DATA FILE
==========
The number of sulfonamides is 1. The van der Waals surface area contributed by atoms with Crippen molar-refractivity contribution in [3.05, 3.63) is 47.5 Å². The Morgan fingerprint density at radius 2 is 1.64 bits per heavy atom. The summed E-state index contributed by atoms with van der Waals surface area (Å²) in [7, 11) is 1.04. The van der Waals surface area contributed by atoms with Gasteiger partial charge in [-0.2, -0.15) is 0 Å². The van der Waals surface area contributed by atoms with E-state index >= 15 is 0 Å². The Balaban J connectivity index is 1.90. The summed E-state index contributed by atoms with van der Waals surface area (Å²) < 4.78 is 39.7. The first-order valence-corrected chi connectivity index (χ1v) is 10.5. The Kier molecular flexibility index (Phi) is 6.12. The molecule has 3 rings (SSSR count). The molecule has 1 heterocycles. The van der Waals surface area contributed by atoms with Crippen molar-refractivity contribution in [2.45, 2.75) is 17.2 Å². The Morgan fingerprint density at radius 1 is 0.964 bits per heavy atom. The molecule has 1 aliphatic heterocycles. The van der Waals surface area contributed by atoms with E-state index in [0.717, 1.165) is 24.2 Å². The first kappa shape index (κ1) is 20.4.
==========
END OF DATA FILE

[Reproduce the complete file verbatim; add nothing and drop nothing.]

The number of sulfonamides is 1. The van der Waals surface area contributed by atoms with Crippen molar-refractivity contribution in [3.05, 3.63) is 47.5 Å². The Morgan fingerprint density at radius 2 is 1.64 bits per heavy atom. The summed E-state index contributed by atoms with van der Waals surface area (Å²) in [7, 11) is 1.04. The van der Waals surface area contributed by atoms with Gasteiger partial charge in [-0.2, -0.15) is 0 Å². The van der Waals surface area contributed by atoms with E-state index >= 15 is 0 Å². The Balaban J connectivity index is 1.90. The summed E-state index contributed by atoms with van der Waals surface area (Å²) < 4.78 is 39.7. The first-order valence-corrected chi connectivity index (χ1v) is 10.5. The Kier molecular flexibility index (Phi) is 6.12. The molecule has 3 rings (SSSR count). The molecule has 1 heterocycles. The van der Waals surface area contributed by atoms with Crippen molar-refractivity contribution in [2.45, 2.75) is 17.2 Å². The Morgan fingerprint density at radius 1 is 0.964 bits per heavy atom. The molecule has 1 aliphatic heterocycles. The van der Waals surface area contributed by atoms with E-state index in [0.717, 1.165) is 24.2 Å². The first kappa shape index (κ1) is 20.4.